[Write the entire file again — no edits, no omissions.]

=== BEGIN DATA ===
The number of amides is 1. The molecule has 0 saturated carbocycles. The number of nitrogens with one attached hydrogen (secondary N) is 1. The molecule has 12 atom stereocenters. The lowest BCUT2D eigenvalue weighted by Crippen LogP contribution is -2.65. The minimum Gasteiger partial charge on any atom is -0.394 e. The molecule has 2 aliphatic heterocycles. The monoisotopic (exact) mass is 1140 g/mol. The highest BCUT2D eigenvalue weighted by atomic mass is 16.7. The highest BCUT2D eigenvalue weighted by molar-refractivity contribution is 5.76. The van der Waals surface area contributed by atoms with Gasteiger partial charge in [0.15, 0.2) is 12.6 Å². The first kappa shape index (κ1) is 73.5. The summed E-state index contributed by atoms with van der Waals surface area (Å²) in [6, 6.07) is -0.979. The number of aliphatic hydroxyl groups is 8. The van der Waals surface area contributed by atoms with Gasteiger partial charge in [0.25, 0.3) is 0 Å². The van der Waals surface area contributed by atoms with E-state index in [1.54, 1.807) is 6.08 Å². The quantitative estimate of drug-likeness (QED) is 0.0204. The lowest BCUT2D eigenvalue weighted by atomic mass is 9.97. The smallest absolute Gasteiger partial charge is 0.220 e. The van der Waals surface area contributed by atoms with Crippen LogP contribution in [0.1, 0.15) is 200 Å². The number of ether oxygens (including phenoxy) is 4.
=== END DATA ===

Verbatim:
The number of amides is 1. The molecule has 0 saturated carbocycles. The number of nitrogens with one attached hydrogen (secondary N) is 1. The molecule has 12 atom stereocenters. The lowest BCUT2D eigenvalue weighted by Crippen LogP contribution is -2.65. The minimum Gasteiger partial charge on any atom is -0.394 e. The molecule has 2 aliphatic heterocycles. The monoisotopic (exact) mass is 1140 g/mol. The highest BCUT2D eigenvalue weighted by atomic mass is 16.7. The highest BCUT2D eigenvalue weighted by molar-refractivity contribution is 5.76. The van der Waals surface area contributed by atoms with Gasteiger partial charge in [0.15, 0.2) is 12.6 Å². The first kappa shape index (κ1) is 73.5. The summed E-state index contributed by atoms with van der Waals surface area (Å²) in [6, 6.07) is -0.979. The number of aliphatic hydroxyl groups is 8. The van der Waals surface area contributed by atoms with Gasteiger partial charge in [0.25, 0.3) is 0 Å². The van der Waals surface area contributed by atoms with E-state index in [1.54, 1.807) is 6.08 Å². The quantitative estimate of drug-likeness (QED) is 0.0204. The lowest BCUT2D eigenvalue weighted by atomic mass is 9.97. The smallest absolute Gasteiger partial charge is 0.220 e. The van der Waals surface area contributed by atoms with Crippen LogP contribution in [0.1, 0.15) is 200 Å². The number of ether oxygens (including phenoxy) is 4.